When people think of religion in Wales, Hinduism does not immediately spring to mind. This is because Welsh Hindus make up a relatively small number of Wales’ population, about 0.6 per cent, but also because Hinduism is of relatively recent provenance in Wales.
The vast majority of Welsh Hindus settled in Wales during the second half of the 20th century and came from a number of countries, including India and Uganda. They came in search for economic opportunities, to join family members and/or to seek a safe haven from persecution in their homelands.
Today, Wales’ Hindu population is made up of those individuals who came directly from the Indian sub-continent, descendants of those who had originally migrated to other countries but later resettled in Wales, and those born and raised in Wales.
This image, right, is of an 18-year-old Hindu man named Jaspal Singh, centre. Taken in Cardiff in February 1988, it depicts a traditional Hindu engagement ceremony – the sagai – which solidifies the formal engagement contract between two Hindu families.
Singh is the groom-to-be and of particular interest is the garland hung around his neck, which has been decorated with monetary gifts from family and friends. Garlands play an important and spiritual role in Hinduism and are traditionally used in the worship of gods. In this context, the garland is used to show honour and respect to Singh.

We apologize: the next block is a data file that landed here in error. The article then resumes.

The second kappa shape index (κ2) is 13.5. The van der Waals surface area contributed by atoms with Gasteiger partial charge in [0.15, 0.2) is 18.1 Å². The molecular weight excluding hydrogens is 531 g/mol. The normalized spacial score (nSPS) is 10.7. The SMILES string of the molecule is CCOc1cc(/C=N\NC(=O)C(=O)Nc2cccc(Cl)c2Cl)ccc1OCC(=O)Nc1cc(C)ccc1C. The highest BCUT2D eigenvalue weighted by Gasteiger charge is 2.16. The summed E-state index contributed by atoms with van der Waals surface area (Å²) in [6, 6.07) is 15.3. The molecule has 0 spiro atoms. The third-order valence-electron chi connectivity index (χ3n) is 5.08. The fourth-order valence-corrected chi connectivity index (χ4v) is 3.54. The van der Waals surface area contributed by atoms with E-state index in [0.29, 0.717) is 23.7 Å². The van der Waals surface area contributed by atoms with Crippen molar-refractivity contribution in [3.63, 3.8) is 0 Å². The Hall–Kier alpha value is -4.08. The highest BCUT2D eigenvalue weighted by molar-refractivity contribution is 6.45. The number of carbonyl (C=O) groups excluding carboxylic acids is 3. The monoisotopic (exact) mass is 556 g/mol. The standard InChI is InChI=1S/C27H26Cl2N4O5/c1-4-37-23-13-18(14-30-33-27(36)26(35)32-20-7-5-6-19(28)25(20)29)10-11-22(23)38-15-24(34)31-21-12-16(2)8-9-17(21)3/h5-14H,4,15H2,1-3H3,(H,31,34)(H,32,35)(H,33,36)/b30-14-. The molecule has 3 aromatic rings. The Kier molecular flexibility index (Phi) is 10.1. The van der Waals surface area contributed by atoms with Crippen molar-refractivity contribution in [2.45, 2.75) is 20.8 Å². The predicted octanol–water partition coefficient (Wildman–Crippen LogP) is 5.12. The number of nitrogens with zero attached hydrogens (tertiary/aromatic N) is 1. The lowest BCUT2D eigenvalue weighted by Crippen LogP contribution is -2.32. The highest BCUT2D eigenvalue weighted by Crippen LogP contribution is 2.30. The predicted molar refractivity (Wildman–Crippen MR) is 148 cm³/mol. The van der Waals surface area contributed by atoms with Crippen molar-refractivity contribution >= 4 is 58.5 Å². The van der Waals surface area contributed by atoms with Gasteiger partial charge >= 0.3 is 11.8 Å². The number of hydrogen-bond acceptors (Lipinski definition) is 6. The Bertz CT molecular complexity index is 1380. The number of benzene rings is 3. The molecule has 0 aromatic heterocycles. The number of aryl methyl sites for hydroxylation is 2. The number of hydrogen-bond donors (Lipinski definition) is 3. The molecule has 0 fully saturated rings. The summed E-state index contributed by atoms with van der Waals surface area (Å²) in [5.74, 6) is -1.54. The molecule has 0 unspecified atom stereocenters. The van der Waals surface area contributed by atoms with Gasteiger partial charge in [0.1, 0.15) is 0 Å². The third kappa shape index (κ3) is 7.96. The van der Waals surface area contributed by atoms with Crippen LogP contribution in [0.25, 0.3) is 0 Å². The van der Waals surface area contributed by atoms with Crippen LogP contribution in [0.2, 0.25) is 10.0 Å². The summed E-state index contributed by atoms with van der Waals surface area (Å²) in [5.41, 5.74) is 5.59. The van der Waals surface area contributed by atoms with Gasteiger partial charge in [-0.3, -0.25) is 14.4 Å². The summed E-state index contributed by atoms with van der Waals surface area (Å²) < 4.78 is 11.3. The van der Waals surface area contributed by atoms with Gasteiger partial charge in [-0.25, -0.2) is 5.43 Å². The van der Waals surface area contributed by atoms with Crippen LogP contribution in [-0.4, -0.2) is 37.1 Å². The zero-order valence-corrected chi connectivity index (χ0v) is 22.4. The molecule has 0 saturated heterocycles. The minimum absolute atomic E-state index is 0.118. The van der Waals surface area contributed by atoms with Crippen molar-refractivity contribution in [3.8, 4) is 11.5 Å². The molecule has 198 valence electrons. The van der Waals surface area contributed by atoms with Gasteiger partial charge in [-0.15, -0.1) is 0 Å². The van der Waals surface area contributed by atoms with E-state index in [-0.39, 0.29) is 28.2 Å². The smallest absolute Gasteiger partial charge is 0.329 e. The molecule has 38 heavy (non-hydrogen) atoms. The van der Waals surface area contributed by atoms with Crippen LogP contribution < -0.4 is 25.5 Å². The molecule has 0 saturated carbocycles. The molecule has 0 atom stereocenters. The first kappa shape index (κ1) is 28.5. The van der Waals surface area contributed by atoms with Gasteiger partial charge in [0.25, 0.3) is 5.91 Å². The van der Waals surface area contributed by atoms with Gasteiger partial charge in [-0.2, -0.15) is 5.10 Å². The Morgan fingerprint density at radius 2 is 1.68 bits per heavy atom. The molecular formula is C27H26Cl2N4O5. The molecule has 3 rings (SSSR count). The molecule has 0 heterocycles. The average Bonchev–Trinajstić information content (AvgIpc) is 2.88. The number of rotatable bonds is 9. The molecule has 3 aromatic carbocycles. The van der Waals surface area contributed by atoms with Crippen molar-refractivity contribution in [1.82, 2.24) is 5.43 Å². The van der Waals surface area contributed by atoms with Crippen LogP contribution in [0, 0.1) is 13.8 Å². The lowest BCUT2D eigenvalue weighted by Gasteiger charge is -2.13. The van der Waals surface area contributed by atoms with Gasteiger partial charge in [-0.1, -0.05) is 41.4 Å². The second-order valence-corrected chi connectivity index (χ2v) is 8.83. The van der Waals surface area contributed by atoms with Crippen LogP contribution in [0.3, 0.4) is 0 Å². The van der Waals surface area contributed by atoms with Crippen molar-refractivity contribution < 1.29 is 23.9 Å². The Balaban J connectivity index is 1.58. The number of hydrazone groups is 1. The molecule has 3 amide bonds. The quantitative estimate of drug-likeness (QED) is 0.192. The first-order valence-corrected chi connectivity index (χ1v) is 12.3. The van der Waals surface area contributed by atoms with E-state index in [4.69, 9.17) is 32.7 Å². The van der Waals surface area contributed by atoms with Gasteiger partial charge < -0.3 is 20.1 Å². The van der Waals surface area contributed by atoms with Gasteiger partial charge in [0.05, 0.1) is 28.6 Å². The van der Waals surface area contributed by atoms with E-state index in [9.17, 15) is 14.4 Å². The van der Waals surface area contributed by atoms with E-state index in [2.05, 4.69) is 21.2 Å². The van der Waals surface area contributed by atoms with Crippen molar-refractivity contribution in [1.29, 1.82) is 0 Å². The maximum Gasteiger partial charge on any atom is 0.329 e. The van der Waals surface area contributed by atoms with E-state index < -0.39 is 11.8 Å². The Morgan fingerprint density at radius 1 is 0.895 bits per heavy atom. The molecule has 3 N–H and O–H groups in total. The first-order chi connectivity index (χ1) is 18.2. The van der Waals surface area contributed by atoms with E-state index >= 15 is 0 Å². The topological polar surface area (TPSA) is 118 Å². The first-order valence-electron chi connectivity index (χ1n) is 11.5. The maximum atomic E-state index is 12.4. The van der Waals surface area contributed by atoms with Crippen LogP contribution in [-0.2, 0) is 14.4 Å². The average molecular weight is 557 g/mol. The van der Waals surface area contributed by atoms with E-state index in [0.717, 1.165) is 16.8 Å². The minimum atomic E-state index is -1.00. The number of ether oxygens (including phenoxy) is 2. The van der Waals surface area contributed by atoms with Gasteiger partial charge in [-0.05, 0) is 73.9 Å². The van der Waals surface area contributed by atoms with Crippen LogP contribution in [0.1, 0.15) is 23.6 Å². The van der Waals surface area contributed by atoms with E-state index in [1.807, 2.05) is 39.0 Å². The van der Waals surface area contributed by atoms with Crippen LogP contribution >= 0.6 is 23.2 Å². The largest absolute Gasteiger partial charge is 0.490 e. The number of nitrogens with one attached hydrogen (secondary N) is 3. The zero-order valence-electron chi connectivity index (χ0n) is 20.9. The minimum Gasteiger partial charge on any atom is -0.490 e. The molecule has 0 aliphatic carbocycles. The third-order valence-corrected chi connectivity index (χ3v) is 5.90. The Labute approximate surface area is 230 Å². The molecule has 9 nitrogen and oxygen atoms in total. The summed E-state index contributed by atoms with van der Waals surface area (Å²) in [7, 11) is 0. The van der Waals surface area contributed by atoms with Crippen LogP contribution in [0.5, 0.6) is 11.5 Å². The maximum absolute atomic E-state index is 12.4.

Hindu engagement ceremonies are very elaborate and vibrant affairs, a sort of prequel to the wedding itself, which traditionally features colourful floral garlands that are exchanged between the newly wedded couple to symbolise their happiness, love for each other and long lasting relationship in life.
Although most adherents to organised religion in Wales (57.6 per cent) follow the Church in Wales or other Christian denominations such as Catholicism and the Prebsyterian Church of Wales, approximately 2.7 per cent of Wales’ religious demographic today is made up of individuals who affiliate with other religions, including Buddhism, Hinduism, Judaism, Islam and Sikhism.
That Wales is made up of multiple religions may seem obvious, but it was something that was not formally recognised until 2002 when the Welsh National Assembly established the first Interfaith Council for Wales.
It was replaced in 2004 by the non-government body “Faith Communities Forum”, which seeks to promote a dialogue between the Welsh Government and Wales’ multi-faith communities.